RAM allocated to executors, number of RDD partitions which correspond to the number of parallel
threads operating on the RDD etc etc  

 

Re the “unceremonious removal of DStream RDDs” from RAM by Spark Streaming when the available
RAM is exhausted due to high message rate and which crashes your (hence clogged up) application
the name of the condition is:

 

Loss was due to java.lang.Exception  

java.lang.Exception: Could not compute split, block
input-4-1410542878200 not found

 

From: Evo Eftimov [mailto:evo.eftimov@isecc.com] 
Sent: Monday, May 18, 2015 12:13 PM
To: 'Dmitry Goldenberg'; 'Akhil Das'
Cc: 'user@spark.apache.org'
Subject: RE: Spark Streaming and reducing latency

 

You can use

 

spark.streaming.receiver.maxRate

not set

Maximum rate (number of records per second) at which each receiver will receive data. Effectively,
each stream will consume at most this number of records per second. Setting this configuration
to 0 or a negative number will put no limit on the rate. See the deployment guide in the Spark
Streaming programing guide for mode details.

 

 

Another way is to implement a feedback loop in your receivers monitoring the performance metrics
of your application/job and based on that adjusting automatically the receiving rate – BUT
all these have nothing to do  with “reducing the latency” – they simply prevent your
application/job from clogging up – the nastier effect of which is when S[ark Streaming starts
removing In Memory RDDs from RAM before they are processed by the job – that works fine
in Spark Batch (ie removing RDDs from RAM based on LRU) but in Spark Streaming when done in
this “unceremonious way” it simply Crashes the application

 

From: Dmitry Goldenberg [mailto:dgoldenberg123@gmail.com] 
Sent: Monday, May 18, 2015 11:46 AM
To: Akhil Das
Cc: user@spark.apache.org
Subject: Re: Spark Streaming and reducing latency

 

Thanks, Akhil. So what do folks typically do to increase/contract the capacity? Do you plug
in some cluster auto-scaling solution to make this elastic?

 

Does Spark have any hooks for instrumenting auto-scaling?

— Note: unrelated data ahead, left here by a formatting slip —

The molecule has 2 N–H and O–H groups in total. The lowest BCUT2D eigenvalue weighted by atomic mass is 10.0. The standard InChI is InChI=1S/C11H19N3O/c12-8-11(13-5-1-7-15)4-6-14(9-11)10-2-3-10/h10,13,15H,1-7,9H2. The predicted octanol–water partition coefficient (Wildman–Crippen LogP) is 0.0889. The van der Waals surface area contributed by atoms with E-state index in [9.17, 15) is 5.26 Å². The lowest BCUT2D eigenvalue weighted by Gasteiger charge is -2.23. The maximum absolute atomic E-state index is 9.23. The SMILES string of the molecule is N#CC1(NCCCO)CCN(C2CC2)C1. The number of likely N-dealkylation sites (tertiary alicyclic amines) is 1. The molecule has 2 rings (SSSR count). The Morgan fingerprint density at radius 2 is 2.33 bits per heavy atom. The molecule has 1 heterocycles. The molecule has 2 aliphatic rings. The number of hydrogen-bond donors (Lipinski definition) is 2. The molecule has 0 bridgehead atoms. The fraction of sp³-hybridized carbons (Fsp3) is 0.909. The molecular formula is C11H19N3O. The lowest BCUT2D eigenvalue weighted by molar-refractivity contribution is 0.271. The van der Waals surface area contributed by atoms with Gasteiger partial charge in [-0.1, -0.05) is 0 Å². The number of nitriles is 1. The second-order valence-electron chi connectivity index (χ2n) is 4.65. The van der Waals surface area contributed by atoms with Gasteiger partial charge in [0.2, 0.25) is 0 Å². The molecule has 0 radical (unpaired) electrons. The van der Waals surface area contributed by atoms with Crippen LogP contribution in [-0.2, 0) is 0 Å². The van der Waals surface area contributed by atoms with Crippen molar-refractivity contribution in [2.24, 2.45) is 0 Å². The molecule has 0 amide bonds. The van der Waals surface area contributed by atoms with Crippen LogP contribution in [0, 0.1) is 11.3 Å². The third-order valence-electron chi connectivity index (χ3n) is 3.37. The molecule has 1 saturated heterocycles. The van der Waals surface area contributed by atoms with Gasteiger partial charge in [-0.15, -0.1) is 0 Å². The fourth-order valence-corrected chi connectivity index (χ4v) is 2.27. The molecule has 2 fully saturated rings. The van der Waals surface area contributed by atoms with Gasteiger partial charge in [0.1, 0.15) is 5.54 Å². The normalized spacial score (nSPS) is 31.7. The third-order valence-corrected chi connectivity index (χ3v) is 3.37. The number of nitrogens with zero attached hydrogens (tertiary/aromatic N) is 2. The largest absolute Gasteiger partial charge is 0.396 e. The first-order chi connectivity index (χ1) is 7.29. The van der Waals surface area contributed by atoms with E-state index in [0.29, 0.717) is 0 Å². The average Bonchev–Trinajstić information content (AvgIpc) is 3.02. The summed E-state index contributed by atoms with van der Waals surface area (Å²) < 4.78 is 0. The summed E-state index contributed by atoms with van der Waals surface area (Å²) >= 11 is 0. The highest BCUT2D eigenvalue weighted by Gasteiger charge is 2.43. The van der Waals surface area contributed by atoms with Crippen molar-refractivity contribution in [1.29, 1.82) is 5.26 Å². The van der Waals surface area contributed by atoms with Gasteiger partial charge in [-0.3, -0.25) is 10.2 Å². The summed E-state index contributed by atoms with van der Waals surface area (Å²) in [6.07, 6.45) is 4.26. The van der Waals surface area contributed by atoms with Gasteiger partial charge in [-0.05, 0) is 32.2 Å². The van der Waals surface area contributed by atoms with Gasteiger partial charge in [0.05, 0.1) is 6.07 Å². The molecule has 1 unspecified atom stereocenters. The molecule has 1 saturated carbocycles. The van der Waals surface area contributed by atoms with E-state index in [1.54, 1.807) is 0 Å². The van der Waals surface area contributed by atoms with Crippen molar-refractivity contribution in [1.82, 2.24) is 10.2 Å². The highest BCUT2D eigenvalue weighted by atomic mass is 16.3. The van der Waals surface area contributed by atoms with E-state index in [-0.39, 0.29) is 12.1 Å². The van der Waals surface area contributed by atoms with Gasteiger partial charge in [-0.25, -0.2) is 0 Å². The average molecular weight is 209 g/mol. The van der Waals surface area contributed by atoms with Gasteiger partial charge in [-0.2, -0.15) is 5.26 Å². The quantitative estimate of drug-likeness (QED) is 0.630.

In other words, how do you avoid overwheling the receivers in a scenario when your system's
input can be unpredictable, based on users' activity?


On May 17, 2015, at 11:04 AM, Akhil Das <akhil@sigmoidanalytics.com> wrote:

With receiver based streaming, you can actually specify spark.streaming.blockInterval which
is the interval at which the receiver will fetch data from the source. Default value is 200ms
and hence if your batch duration is 1 second, it will produce 5 blocks of data. And yes, with
sparkstreaming when your processing time goes beyond your batch duration and you are having
a higher data consumption then you will overwhelm the receiver's memory and hence will throw
up block not found exceptions. 



Thanks

Best Regards

 

On Sun, May 17, 2015 at 7:21 PM, dgoldenberg <dgoldenberg123@gmail.com> wrote:

I keep hearing the argument that the way Discretized Streams work with Spark
Streaming is a lot more of a batch processing algorithm than true streaming.
For streaming, one would expect a new item, e.g. in a Kafka topic, to be
available to the streaming consumer immediately.

With the discretized streams, streaming is done with batch intervals i.e.
the consumer has to wait the interval to be able to get at the new items. If
one wants to reduce latency it seems the only way to do this would be by
reducing the batch interval window. However, that may lead to a great deal
of churn, with many requests going into Kafka out of the consumers,
potentially with no results whatsoever as there's nothing new in the topic
at the moment.

Is there a counter-argument to this reasoning? What are some of the general
approaches to reduce latency  folks might recommend? Or, perhaps there are
ways of dealing with this at the streaming API level?

If latency is of great concern, is it better to look into streaming from
something like Flume where data is pushed to consumers rather than pulled by
them? Are there techniques, in that case, to ensure the consumers don't get
overwhelmed with new data?